|Evan Woodard, from left, provides the line and magnet for Ali |
von Paris and Ally Mills to try magnet fishing at Broadway Pier.
The concept is simple: tie a high-powered magnet to a rope and chuck it into the water, then slowly pull it back and see what kinds of metal objects come up.
That night, there were a handful of new fishers ranging from elementary school age to individuals in their mid-thirties.
Ally Chalmers, a Baltimore County resident and mother of two, was one of those new fishers. Chalmers tossed her magnet in underhand before she spoke.
“Well, I wanted it to go a little farther,” Chalmers said as she started pulling in the rope. “It's kind of weird as you move it along you can feel that there's a lot of things that it's attracted to down there like I can feel heaviness right now even almost like a fish is on it, which I know it's not.”
The magnets are capable of bringing up large objects considering their size. They are only about the size of a fist, but have the ability to pull thousands of pounds.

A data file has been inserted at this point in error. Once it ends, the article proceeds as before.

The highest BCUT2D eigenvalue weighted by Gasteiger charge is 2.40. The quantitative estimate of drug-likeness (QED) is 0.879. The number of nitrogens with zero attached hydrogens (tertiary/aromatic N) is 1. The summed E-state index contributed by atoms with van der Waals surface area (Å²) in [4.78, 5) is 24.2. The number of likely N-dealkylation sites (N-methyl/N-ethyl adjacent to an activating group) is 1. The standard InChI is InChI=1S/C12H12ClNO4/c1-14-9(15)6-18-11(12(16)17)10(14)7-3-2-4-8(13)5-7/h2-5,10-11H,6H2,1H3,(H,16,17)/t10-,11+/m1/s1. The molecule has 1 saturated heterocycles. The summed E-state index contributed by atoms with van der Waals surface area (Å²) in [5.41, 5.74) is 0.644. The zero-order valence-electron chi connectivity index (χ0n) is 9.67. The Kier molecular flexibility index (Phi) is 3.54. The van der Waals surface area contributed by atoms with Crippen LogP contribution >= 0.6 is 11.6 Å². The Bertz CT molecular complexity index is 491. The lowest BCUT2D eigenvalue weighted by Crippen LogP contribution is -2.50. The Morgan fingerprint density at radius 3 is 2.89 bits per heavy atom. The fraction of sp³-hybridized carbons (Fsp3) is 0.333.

The group brought up 15 scooters, lawn chairs, headphones, nails, pipes, pieces of rebar and cans in the last month.
Nick Fischer, who started magnet fishing over the holidays, brought up a gun in early January. Fischer immediately called the police.
“The first thing out of their mouth was ‘You guys probably just solved the cold case,’” Fischer said.
The police haven’t gotten back to him with any follow-up information.
The magnet fishing group is the brainchild of Evan Woodard, who has been living in Baltimore City since 2012.
Woodard bought a magnet in December 2022 – they’re priced between $50 and $280 depending on the quality.